Did Judas really care about Jesus?  Even though the scriptures don’t give us a lot of hints about this, I suspect that he considered him a friend, looked up to him, and had great hopes in Jesus.  Maybe that is where his downfall was.  He hoped for Jesus to “show his hand,” to rally the army and overthrow Rome at the point of his arrest.  Judas may have wanted the “great king David” type of savior, and he must have been frustrated and let down when Jesus kept preaching peace and love and compassion.

It’s hard to know what Judas was feeling, but in the end, he couldn’t bear the weight of what he had done and died probably at his own hand.  Sadly, we will never know what Jesus’ response to him might have been, except that Jesus was consistent, forgave Peter following Peter’s denial, and Jesus was always preaching forgiveness.  I suspect that Jesus forgave Judas even before Judas betrayed him.

When have we been betrayed?  Have we been able to forgive and let go?  It’s not easy.  When have we been the one who betrayed a friend, relative or fellow employee?  My husband works in the business world as a salesman.  He tells me all the time about experiences of being undercut and betrayed by fellow employees who “steal” his customers and lie about what they have done.  Maybe the most painful acts of betrayal come when a spouse is unfaithful or a family member who takes advantage of an elderly parent or any kind of situation that makes us feel the pain and hurt of betrayal.

It’s good to look at ourselves and examine our own motives and behaviors.  It’s good to run a check of times we may have betrayed someone.  It’s good to think about how we can forgive – ourselves and others.  It’s good to acknowledge that we, too, have betrayed Jesus in some way.  May we know his forgiveness.  May we live it.

Doing Something Beautiful

Jesus said, “Let her alone; why do you trouble her?  She has some something beautiful for me.”  Mark 14:6 (NIV)

An unnamed woman anointed Jesus’ head while he was at table in Simon the Leper’s house.  Jesus was only a short time from his arrest and crucifixion, and he received this woman’s gift as an anointing for his burial.  Certainly, there would be no traditional anointing of the body because he would die a criminal’s death.  in fact, in most cases, the bodies were left hanging on the cross until they were eaten away by birds or whatever.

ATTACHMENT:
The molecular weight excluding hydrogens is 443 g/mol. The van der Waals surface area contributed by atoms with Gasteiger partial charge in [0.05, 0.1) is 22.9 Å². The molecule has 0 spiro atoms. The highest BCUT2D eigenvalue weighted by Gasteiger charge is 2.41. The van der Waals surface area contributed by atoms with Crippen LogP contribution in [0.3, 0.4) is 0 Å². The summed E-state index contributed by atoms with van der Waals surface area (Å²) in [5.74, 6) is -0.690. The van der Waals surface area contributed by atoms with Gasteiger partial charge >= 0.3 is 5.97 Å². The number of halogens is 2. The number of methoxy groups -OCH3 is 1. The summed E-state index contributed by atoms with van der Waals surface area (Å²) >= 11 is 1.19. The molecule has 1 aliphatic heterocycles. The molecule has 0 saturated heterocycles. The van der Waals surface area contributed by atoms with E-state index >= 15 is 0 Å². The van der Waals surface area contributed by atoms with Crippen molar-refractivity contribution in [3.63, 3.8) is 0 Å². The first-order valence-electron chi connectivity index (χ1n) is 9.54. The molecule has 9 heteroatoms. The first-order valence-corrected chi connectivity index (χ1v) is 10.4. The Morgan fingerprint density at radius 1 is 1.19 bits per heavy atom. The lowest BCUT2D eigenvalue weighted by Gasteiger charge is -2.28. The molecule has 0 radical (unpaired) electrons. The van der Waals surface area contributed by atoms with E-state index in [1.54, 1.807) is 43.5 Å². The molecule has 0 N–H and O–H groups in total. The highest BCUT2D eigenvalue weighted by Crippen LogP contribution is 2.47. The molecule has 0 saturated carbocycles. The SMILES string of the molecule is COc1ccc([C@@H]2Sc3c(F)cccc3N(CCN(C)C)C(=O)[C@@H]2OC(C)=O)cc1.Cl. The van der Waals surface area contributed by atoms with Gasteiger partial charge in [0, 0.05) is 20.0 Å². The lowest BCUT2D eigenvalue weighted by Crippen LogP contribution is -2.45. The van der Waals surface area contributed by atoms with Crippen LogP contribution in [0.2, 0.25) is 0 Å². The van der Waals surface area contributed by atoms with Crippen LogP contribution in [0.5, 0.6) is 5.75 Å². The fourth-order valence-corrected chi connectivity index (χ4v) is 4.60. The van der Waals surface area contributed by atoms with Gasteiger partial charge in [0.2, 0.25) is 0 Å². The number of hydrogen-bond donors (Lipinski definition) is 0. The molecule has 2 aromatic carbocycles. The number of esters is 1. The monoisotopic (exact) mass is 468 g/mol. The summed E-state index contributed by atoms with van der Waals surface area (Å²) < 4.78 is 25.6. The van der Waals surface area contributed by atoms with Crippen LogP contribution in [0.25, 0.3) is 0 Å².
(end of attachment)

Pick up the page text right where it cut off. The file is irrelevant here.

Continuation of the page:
In Jesus’ case, he was buried through the kindness of Joseph of Arimathea who took his body down from the cross and placed it in a grave.  This was Joseph’s gift to Jesus.  In another passage, Nicodemus (the Pharisee who had come to Jesus at night to question him) accompanied Joseph.  That was Nicodemus’ gift to Jesus.  The women stood by him at the cross.  That was their gift to Jesus.

On the other hand, the disciples ran – scattered – hid out of fear.  Later, they would find a new boldness in light of the resurrection as they then spread the word of salvation in Jesus Christ the risen Savior of the World.  That was then their gift to Jesus.

What is our gift?  What can we do for Jesus?  What gifts can we bring, can we offer?  When we think about the capabilities we have and the ways in which we are able to reach out to touch other people’s lives either positively or negatively, which do we choose?  Is our response to someone who is being unkind to return unkindness, or do we choose to find words that will diffuse the situation and seek to be a blessing?

This is hard stuff!  We are called to live counter-culturally, just as the unnamed woman in Mark 14:1-9 did.  We are called to make choices that will sometimes be mocked, criticized, and rejected.  Will we persevere or withdraw?  It is our choice.  In Jesus’ call to follow him, are we ready to take up the hard work of faithfulness, too?  This Lenten season, there is much to ponder about how we live our faith.

Let’s choose to do something beautiful to bring glory to God in Jesus Christ.